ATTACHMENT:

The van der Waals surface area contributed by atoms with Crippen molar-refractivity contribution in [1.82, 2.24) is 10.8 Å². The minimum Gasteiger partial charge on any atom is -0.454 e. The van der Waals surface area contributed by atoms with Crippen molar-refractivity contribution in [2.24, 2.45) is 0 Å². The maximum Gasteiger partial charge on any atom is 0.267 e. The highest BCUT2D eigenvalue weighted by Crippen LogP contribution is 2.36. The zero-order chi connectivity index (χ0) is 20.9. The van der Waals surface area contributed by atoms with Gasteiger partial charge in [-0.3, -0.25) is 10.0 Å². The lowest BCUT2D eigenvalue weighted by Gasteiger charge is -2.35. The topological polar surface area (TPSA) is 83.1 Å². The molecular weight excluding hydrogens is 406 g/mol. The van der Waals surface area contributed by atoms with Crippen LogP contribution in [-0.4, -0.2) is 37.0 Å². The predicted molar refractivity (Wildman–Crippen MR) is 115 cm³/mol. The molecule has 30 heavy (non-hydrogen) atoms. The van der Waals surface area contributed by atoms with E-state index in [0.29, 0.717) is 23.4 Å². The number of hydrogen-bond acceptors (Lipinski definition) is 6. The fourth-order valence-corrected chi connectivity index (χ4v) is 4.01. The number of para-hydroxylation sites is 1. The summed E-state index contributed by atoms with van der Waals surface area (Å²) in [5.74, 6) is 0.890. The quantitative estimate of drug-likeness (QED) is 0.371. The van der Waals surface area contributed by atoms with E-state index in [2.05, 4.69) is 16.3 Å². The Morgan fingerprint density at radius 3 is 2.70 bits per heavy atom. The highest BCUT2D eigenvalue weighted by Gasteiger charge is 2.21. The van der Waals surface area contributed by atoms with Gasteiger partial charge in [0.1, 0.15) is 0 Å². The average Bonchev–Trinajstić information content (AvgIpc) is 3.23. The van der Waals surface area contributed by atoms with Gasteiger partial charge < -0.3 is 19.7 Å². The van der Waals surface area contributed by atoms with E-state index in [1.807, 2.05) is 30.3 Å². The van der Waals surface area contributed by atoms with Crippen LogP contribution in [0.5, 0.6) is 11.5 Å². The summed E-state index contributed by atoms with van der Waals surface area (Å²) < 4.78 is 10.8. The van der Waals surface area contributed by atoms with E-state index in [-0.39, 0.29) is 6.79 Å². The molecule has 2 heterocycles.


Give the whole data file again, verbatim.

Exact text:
The van der Waals surface area contributed by atoms with Crippen molar-refractivity contribution in [1.82, 2.24) is 10.8 Å². The minimum Gasteiger partial charge on any atom is -0.454 e. The van der Waals surface area contributed by atoms with Crippen molar-refractivity contribution in [2.24, 2.45) is 0 Å². The maximum Gasteiger partial charge on any atom is 0.267 e. The highest BCUT2D eigenvalue weighted by Crippen LogP contribution is 2.36. The zero-order chi connectivity index (χ0) is 20.9. The van der Waals surface area contributed by atoms with Gasteiger partial charge in [-0.3, -0.25) is 10.0 Å². The lowest BCUT2D eigenvalue weighted by Gasteiger charge is -2.35. The topological polar surface area (TPSA) is 83.1 Å². The molecular weight excluding hydrogens is 406 g/mol. The van der Waals surface area contributed by atoms with Crippen LogP contribution in [-0.4, -0.2) is 37.0 Å². The predicted molar refractivity (Wildman–Crippen MR) is 115 cm³/mol. The molecule has 30 heavy (non-hydrogen) atoms. The van der Waals surface area contributed by atoms with E-state index in [0.29, 0.717) is 23.4 Å². The number of hydrogen-bond acceptors (Lipinski definition) is 6. The fourth-order valence-corrected chi connectivity index (χ4v) is 4.01. The number of para-hydroxylation sites is 1. The summed E-state index contributed by atoms with van der Waals surface area (Å²) in [5.74, 6) is 0.890. The quantitative estimate of drug-likeness (QED) is 0.371. The van der Waals surface area contributed by atoms with E-state index in [2.05, 4.69) is 16.3 Å². The Morgan fingerprint density at radius 3 is 2.70 bits per heavy atom. The highest BCUT2D eigenvalue weighted by Gasteiger charge is 2.21. The van der Waals surface area contributed by atoms with Gasteiger partial charge in [0.1, 0.15) is 0 Å². The average Bonchev–Trinajstić information content (AvgIpc) is 3.23. The van der Waals surface area contributed by atoms with Gasteiger partial charge < -0.3 is 19.7 Å². The van der Waals surface area contributed by atoms with E-state index in [1.807, 2.05) is 30.3 Å². The van der Waals surface area contributed by atoms with Crippen LogP contribution in [0.5, 0.6) is 11.5 Å². The summed E-state index contributed by atoms with van der Waals surface area (Å²) < 4.78 is 10.8. The van der Waals surface area contributed by atoms with E-state index in [-0.39, 0.29) is 6.79 Å². The molecule has 2 heterocycles.